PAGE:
The Trouble with Crowdsourcing


  • Warning: file_get_contents(http://free.sharedcount.com/?url=http%3A%2F%2Fwww.flyteblog.com%2Fflyte%2F2009%2F06%2Fthe-trouble-with-crowdsourcing.html&apikey=224f0e0a97705935a999bf1905ccbbb658821c36): failed to open stream: HTTP request failed! HTTP/1.1 401 Unauthorized in /mnt/stor1-wc1-dfw1/380493/www.takeflyte.com/web/content/wp-content/themes/takeflyte/functions.php on line 281
    [T] | [FB] | [+1] | [LI] | [PT]
    http://www.flyteblog.com/flyte/2009/06/the-trouble-with-crowdsourcing.html
    0 SHARES

Flyte-stickers Recently we decided to have some flyte bumper stickers made up. Ryan Goan, our creative director, created a bunch of variations (click on the image to the right for a detailed look) for me to review.

I decided to get some additional feedback, so I crowdsourced the review process. According to wikipedia (aka the Word of God according to many geeks):

Crowdsourcing is a neologism for the act of taking a task traditionally performed by an employee or contractor, and outsourcing
it to an undefined, generally large group of people or community in the
form of an open call. For example, the public may be invited to develop
a new technology, carry out a design task (also known as community-based design[1] and distributed participatory design), refine or carry out the steps of an algorithm (see Human-based computation), or help capture, systematize or analyze large amounts of data (see also citizen science).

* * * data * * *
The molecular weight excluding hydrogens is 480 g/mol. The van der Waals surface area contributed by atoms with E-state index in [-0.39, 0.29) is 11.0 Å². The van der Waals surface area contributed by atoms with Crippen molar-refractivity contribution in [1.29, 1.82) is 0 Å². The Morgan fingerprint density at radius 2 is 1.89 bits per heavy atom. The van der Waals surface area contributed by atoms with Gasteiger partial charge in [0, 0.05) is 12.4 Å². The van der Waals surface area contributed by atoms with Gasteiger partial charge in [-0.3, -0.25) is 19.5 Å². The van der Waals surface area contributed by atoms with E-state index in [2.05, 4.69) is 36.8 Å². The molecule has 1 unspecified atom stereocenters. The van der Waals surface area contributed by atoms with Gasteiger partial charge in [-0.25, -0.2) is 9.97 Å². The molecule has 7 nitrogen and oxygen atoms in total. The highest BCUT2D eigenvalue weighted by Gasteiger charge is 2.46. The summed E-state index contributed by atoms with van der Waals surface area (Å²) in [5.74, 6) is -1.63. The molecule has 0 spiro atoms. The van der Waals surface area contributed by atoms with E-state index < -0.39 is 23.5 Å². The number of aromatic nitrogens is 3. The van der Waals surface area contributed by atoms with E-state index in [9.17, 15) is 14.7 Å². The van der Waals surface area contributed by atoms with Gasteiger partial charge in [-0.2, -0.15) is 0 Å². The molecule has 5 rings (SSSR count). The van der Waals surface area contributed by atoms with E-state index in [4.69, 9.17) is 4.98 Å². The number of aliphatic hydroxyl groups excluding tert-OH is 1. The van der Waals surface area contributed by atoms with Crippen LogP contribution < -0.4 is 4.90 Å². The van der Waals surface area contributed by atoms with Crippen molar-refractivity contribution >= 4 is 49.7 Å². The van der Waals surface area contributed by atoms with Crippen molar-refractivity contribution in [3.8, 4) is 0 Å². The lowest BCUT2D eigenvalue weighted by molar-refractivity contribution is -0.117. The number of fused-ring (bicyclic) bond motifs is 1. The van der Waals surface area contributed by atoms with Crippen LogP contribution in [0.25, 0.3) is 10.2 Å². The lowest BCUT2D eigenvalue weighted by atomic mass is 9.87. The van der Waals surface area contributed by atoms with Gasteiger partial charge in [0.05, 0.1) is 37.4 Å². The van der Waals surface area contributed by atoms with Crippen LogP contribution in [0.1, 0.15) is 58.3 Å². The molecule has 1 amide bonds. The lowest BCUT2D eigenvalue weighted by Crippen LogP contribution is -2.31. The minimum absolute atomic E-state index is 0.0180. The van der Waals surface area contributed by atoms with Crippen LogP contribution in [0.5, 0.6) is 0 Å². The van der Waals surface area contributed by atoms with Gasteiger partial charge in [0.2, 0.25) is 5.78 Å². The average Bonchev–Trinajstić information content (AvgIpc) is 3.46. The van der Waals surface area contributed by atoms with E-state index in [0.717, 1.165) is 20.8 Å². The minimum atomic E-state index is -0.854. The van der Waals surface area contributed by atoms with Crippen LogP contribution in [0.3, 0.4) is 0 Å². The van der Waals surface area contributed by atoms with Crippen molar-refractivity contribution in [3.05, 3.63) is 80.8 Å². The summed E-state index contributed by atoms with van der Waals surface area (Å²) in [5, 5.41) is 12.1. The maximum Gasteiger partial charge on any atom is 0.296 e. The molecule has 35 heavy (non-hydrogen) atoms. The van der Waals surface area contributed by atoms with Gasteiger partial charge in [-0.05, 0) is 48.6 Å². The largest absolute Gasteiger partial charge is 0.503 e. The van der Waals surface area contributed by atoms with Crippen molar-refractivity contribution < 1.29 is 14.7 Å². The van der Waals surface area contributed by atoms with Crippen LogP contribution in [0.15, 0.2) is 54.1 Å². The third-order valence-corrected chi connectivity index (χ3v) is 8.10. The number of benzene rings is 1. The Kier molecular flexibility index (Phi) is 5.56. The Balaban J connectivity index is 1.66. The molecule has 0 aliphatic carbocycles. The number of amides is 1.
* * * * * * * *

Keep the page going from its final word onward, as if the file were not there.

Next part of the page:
The term has become popular with business authors and journalists as
shorthand for the trend of leveraging the mass collaboration enabled by
Web 2.0
technologies to achieve business goals. However, both the term and its
underlying business models have attracted controversy and criticism.

So I threw it open to my followers on Twitter and my friends on Facebook. When people gave two answers I split the vote. Here are the results:

  • 1: 14.5
  • 2: 6.0
  • 3: 5.0
  • 4: 6.0
  • 5: 1.5
  • 6: 10 

Well, 1, then 6 seems to be the big winners, but there's certainly some variables in there. Personally, I'm not a fan of 6 because the traditional oval bumper stickers have a border. There was also a lot of discussion around whether we could "pull off" a bumper sticker that didn't include our name and had our URL so tiny.

However, I don't think a lot of people make a buying decision based on bumper stickers.

"You know, I was going to vote for Obama, but that 'McCain/Palin 2008' bumper sticker makes a lot of sense. I think I'm voting for them."

I've always felt the plane was a pretty cool icon, and people who see it might be intrested to learn more about the story behind it, a.k.a. flyte.biz.

So, at the end of the day I'm no closer to a decision. I do like #1, although I'm thinking of dropping the www off the URL for additional white space, or even perhaps just leaving ".biz" in small letters below. I also like #3, perhaps with the www-less URL.

Anyway, if you'd like to confuse me further, please feel free to add your own thoughts below. It still hasn't gone to the printer.

Rich Brooks
Consensusless

  • Adam Flaherty

    Despite the low ratings for 3 and 5, I really like the idea of having a large logo, no company name, and a small URL. If I wasn't aware of flyte, just the logo would make me curious to find out more. I didn't cast a vote initially, but I prefer 5 and 6!

  • Adam Flaherty